To adequately diagnose this situation as it pertains to Anglo-European developments in the cultural industries, it is necessary to historicize the relation between liberalism and the aesthetic worth of art. Post-Enlightenment, transformations in the figure of the artist, along with the slow development of cultural institutions such as art museums and philanthropic educative and social infrastructures, positioned the artwork (and its supportive edifice) as both valued ontologically and in terms of social worth. Here is the specific contradiction that still holds true today. In addition, the increased (though not new) focus on art’s financial valuation, has led to a series of semantically and economically crossed wires, all of which remain profitable to art’s core value. This core value migrates without constraint across nominally public and private domains, and is able to supersede any complaint concerning inclusion and exclusion, labor and living conditions, fair pay, equal access or any ambition to create anything other than temporary solidarity around such issues: i.e., what might be considered issues pertaining to civic equality.
Writing on cultural policy, Dave O’Brien diagnoses this process of slippage between the private, the public, what is considered civic and what is considered of value as embedded in the DNA of contemporary policy-making itself, specifically cultural policy. He says:
[P]olicy on funding is a policy on cultural value that is, in turn, a value judgment on the legitimacy or illegitimacy of a community’s or individual’s culture. … cultural policy is … a legislative practice as much as it is an interpretive one.10
In this further complication of any understanding of value, in his book Cultural Policy: Management, Value and Modernity in the Creative Industries, O’Brien provides ample evidence of the entanglement of liberal state policy on culture, the systematic politicization of value as a tool of moral embedding and its role in the production of citizenship itself, including theoretical description and analysis:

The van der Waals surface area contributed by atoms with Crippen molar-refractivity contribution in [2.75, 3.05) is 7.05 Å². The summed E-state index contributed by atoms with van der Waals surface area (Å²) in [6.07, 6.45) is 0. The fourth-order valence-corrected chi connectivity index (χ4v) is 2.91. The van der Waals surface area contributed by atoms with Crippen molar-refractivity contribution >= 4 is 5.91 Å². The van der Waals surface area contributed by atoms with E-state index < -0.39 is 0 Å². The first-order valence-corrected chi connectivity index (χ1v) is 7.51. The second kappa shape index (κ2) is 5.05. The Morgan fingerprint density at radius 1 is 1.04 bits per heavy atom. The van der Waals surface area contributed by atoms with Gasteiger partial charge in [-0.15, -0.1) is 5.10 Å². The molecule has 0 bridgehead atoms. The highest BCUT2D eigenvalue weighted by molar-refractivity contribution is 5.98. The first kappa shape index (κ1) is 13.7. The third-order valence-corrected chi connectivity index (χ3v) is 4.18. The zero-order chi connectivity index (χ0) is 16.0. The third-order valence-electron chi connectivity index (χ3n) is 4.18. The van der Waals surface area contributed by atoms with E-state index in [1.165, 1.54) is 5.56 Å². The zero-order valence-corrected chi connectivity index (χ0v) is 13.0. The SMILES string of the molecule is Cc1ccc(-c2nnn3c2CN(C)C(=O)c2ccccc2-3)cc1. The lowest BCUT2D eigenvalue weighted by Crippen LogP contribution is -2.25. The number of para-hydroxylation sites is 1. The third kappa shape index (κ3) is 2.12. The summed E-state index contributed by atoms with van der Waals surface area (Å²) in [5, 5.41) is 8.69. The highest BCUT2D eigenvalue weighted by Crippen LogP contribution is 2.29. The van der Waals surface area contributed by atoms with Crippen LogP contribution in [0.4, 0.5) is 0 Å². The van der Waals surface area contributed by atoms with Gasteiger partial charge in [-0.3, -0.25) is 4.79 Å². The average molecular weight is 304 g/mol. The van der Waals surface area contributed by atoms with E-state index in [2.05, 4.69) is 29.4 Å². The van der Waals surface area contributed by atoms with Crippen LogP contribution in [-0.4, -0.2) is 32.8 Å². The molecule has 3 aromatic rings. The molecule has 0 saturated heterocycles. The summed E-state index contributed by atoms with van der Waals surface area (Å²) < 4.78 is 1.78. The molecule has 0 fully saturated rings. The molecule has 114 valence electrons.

[I]t is possible to understand public value as both a reaction to historically and culturally specific theories of public administration, whilst operating within the constrained circumstances created by those theories and practices.11
Measuring value in the art market
It is instructive to look at the language used by two dominant digital art measurement tools to find further proof of the confusion, or what I have termed profitable ambivalence, in the construction of art’s value through assemblages of cultural policy, civic morality, education, financialisation and liberal taste. Firstly, the ArtFacts ranking system, which promises to give “real statistics on which artists are trending where now”.12 ArtFacts has developed a points system that is used to rank artists according to the amount of attention they have received from a similarly ranked set of museums and galleries around the world. ArtFacts says that “these points help to determine the artist’s future auction and gallery sales”:13